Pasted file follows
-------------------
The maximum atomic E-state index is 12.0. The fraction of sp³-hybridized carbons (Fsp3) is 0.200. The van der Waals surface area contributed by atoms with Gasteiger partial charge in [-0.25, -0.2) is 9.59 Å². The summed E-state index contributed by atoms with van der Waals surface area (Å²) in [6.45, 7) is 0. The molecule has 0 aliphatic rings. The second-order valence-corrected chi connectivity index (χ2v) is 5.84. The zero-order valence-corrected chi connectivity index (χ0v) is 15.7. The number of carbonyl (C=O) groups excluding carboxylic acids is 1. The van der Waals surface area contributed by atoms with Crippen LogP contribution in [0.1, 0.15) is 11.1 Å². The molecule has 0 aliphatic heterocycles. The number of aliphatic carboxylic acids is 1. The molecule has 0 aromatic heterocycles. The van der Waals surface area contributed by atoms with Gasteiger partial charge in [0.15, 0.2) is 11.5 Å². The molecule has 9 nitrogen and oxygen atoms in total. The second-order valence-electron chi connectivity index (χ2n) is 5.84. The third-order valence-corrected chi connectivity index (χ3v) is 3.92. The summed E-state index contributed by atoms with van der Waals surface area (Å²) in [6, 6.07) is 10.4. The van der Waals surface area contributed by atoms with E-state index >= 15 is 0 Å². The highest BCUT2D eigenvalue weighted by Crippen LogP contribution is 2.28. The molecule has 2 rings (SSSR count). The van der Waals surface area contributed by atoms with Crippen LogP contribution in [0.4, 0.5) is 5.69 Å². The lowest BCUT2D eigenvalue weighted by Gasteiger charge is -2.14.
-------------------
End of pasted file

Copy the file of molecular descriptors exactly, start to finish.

The maximum atomic E-state index is 12.0. The fraction of sp³-hybridized carbons (Fsp3) is 0.200. The van der Waals surface area contributed by atoms with Gasteiger partial charge in [-0.25, -0.2) is 9.59 Å². The summed E-state index contributed by atoms with van der Waals surface area (Å²) in [6.45, 7) is 0. The molecule has 0 aliphatic rings. The second-order valence-corrected chi connectivity index (χ2v) is 5.84. The zero-order valence-corrected chi connectivity index (χ0v) is 15.7. The number of carbonyl (C=O) groups excluding carboxylic acids is 1. The van der Waals surface area contributed by atoms with Crippen LogP contribution in [0.1, 0.15) is 11.1 Å². The molecule has 0 aliphatic heterocycles. The number of aliphatic carboxylic acids is 1. The molecule has 0 aromatic heterocycles. The van der Waals surface area contributed by atoms with Gasteiger partial charge in [0.15, 0.2) is 11.5 Å². The molecule has 9 nitrogen and oxygen atoms in total. The second-order valence-electron chi connectivity index (χ2n) is 5.84. The third-order valence-corrected chi connectivity index (χ3v) is 3.92. The summed E-state index contributed by atoms with van der Waals surface area (Å²) in [6, 6.07) is 10.4. The van der Waals surface area contributed by atoms with E-state index >= 15 is 0 Å². The highest BCUT2D eigenvalue weighted by Crippen LogP contribution is 2.28. The molecule has 2 rings (SSSR count). The van der Waals surface area contributed by atoms with Crippen LogP contribution in [0.4, 0.5) is 5.69 Å². The lowest BCUT2D eigenvalue weighted by Gasteiger charge is -2.14.